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US 395, Part 26: Interstate 90 in Lincoln County and Western Spokane County (I-90/US 395, I-90/US 2/US 395)

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Go to: Part 25 | Main 395 page | Part 27

Now for our second fork, which rewinds back to Ritzville (Part 25), but instead takes Interstate 90, which is the alignment on which US 395 is carried today. This routing is very poorly signed, and except for a sign out of Ritzville and the deviation signage in Spokane, there is nothing between the two cities to say US 395 even runs there.

Spokane (say spoh-KAN, not SPOH-kayn) county is named for the Spokan (or Spokane) Indian tribe (meaning 'children of the sun'), the original settlers of the region who continue to live in the county today in reservation lands near the Idaho border. Its population numbers 417,939 [2000], of which 195,629 [2000] live in Spokane, the county seat (and over 500,000 in the total metropolitan area). Its history as a county is quite irregular, considering that it ceased to exist in a legislative sense for almost 15 years after its original creation due to temporary merger in 1864 with Stevens county to the north (although first declared in 1858, Spokane county would not be formally organized until two years later). Spokane county went through several seats before settling on Spokane itself, first Pinkney City at its birth, then Colville with Stevens county from 1864 to 1879, then Cheney until 1886, and finally Spokane Falls, which was renamed to Spokane in 1891.

Spokane is an important trading point and distribution centre for much of eastern Washington state and western Idaho. It sits at the foot of a valley along the Spokane River, an important tributary of the Columbia River that runs spectacularly through the north end of town, and near its confluence with the Hangman River which crosses the town on the southwest side. The falls in Spokane have been known since antiquity and were a common fishing site for the local Indians due to the rich salmon population; we will visit them in Part 28. As settlers pushed west, the river valley similarly attracted additional occupants for its ample fishing and hospitable land tracts. By 1881, the Northern Pacific Railway reached the site, and the floodgates opened to many more looking to stake their claim. The city was founded the same year. Although damming of the Spokane River would effectively flatten the salmon industry in 1908, the area remains a significant focus for farming, horticulture and agriculture, and logging; it is the major Washington-side hub of the Palouse region.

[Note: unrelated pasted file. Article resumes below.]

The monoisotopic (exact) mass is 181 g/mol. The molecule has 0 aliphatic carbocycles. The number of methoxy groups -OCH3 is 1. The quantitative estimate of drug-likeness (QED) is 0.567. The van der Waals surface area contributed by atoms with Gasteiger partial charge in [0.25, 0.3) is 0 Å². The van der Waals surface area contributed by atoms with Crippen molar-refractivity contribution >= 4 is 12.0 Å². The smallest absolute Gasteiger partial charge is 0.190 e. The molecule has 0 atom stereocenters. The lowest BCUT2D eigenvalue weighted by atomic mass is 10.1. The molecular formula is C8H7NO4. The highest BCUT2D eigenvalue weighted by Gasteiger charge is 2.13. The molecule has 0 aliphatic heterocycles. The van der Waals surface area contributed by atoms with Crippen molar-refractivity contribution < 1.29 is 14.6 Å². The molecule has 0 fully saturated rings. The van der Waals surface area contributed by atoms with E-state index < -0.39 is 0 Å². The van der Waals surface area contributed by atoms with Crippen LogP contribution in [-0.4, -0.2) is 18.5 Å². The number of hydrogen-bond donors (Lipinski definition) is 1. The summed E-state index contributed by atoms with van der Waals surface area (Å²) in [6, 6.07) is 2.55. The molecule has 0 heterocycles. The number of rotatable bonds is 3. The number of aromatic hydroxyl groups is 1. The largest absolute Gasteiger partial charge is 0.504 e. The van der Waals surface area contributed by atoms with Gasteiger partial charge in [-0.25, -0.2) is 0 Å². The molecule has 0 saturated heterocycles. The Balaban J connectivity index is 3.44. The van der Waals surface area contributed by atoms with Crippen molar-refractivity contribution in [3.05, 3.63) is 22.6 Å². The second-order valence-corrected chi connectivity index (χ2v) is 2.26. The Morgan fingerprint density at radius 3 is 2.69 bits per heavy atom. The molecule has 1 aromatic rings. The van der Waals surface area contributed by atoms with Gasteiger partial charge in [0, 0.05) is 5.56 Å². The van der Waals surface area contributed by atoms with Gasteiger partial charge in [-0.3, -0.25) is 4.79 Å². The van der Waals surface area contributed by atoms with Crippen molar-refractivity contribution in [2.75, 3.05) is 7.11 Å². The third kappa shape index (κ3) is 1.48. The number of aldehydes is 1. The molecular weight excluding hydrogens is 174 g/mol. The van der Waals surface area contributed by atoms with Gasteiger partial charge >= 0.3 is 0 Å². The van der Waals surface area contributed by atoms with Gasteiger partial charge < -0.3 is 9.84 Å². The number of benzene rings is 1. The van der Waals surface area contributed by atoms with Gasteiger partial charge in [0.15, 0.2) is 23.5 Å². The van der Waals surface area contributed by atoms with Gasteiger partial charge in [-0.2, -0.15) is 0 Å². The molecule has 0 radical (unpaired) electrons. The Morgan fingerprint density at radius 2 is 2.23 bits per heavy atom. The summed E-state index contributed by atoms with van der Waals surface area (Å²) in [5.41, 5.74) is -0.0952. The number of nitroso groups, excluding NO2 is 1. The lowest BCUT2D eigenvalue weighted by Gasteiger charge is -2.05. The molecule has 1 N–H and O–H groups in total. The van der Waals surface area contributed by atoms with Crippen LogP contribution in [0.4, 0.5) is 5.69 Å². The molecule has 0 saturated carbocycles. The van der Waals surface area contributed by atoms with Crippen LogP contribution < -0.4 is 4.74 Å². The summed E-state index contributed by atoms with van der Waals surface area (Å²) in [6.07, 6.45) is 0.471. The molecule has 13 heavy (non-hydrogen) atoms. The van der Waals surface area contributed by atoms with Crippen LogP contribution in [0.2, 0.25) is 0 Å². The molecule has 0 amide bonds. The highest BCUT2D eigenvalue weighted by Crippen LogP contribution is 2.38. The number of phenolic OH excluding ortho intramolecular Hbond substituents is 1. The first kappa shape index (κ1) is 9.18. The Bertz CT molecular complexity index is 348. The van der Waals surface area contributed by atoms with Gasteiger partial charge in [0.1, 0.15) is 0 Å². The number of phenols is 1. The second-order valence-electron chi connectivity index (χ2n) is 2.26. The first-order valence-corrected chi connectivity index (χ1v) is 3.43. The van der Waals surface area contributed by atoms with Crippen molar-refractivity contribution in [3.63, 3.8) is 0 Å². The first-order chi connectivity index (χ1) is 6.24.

Spokane is also of personal interest to me, as some nut computer geek I call my best friend has in-laws in the region. Irritatingly, he got it on the first try when I called him leaving town and asked him to guess where I was. ("Oh, you'll never guess where I am! ... Oh, crud, you did.") Although Spokane has a very hard-bitten aspect to it on first blush, once you start playing around and driving through it, it has a surprisingly strong, roughened beauty made more acute by the rivers and gorges it nestles inbetween. If you give it a bit of attention, you will not be disappointed; the Interstate does not nearly do this surprising city justice, however, and so it will have to reveal its allure in the next section along old US 395.

[Spokane Valley Freeway, 1966 (US 10, TEMP I-90)] Spokane's original freeway, what is now signed Interstate 90, was first built as the US 10 Spokane Valley Fwy east from Liberty Park roughly 1956-8. This original layout can be seen in the map inset at right from 1966. Interstate 90 was built through Spokane in 1966-7 and connected to the Spokane Valley Fwy, and US 2 and US 395 were transferred to I-90 in 1967 to resume their old alignments in the middle of old downtown. I-90 runs through the city on a primarily elevated alignment. We'll look at the old surface street routing in the next Part. It should be noted that US 395 was never routed over the original Spokane Valley Fwy during its history.

Fork 2: Modern US 395 (Interstate 90)

Back to EB I-90/NB US 395. Curiously, this is the only US 395 shield along the Interstate I saw, at least in the north/eastbound direction.

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Distance signage.

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First milepost, at Mile 223.

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Exit 231 for Tokio. Amerika-jin wa baka n da ... 'Tokyo' o tadashiku tsuzuru koto ga dekinai ...

This is where old US 395 crossed the highway, and the end of BR 90 (see Part 25).

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Mile 235.

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Some of the overpasses announce the road on them with small signs such as these. This convention is not observed consistently.